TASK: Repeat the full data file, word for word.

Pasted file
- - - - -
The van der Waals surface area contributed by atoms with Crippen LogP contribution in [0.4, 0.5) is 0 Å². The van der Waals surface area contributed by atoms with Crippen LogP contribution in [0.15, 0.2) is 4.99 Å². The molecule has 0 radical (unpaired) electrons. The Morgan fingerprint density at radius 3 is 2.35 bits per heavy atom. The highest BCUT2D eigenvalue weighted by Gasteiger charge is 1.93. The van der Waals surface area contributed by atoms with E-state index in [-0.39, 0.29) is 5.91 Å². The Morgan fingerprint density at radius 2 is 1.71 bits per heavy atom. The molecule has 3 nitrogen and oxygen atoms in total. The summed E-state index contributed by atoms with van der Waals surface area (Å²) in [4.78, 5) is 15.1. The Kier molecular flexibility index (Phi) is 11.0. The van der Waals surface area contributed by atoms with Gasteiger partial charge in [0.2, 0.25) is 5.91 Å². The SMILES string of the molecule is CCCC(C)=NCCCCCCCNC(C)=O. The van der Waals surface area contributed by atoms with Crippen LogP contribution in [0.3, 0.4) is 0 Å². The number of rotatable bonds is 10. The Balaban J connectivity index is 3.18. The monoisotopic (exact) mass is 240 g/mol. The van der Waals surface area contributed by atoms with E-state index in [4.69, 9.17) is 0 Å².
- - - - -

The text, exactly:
The van der Waals surface area contributed by atoms with Crippen LogP contribution in [0.4, 0.5) is 0 Å². The van der Waals surface area contributed by atoms with Crippen LogP contribution in [0.15, 0.2) is 4.99 Å². The molecule has 0 radical (unpaired) electrons. The Morgan fingerprint density at radius 3 is 2.35 bits per heavy atom. The highest BCUT2D eigenvalue weighted by Gasteiger charge is 1.93. The van der Waals surface area contributed by atoms with E-state index in [-0.39, 0.29) is 5.91 Å². The Morgan fingerprint density at radius 2 is 1.71 bits per heavy atom. The molecule has 3 nitrogen and oxygen atoms in total. The summed E-state index contributed by atoms with van der Waals surface area (Å²) in [4.78, 5) is 15.1. The Kier molecular flexibility index (Phi) is 11.0. The van der Waals surface area contributed by atoms with Gasteiger partial charge in [0.2, 0.25) is 5.91 Å². The SMILES string of the molecule is CCCC(C)=NCCCCCCCNC(C)=O. The van der Waals surface area contributed by atoms with Crippen LogP contribution in [0.3, 0.4) is 0 Å². The number of rotatable bonds is 10. The Balaban J connectivity index is 3.18. The monoisotopic (exact) mass is 240 g/mol. The van der Waals surface area contributed by atoms with E-state index in [4.69, 9.17) is 0 Å².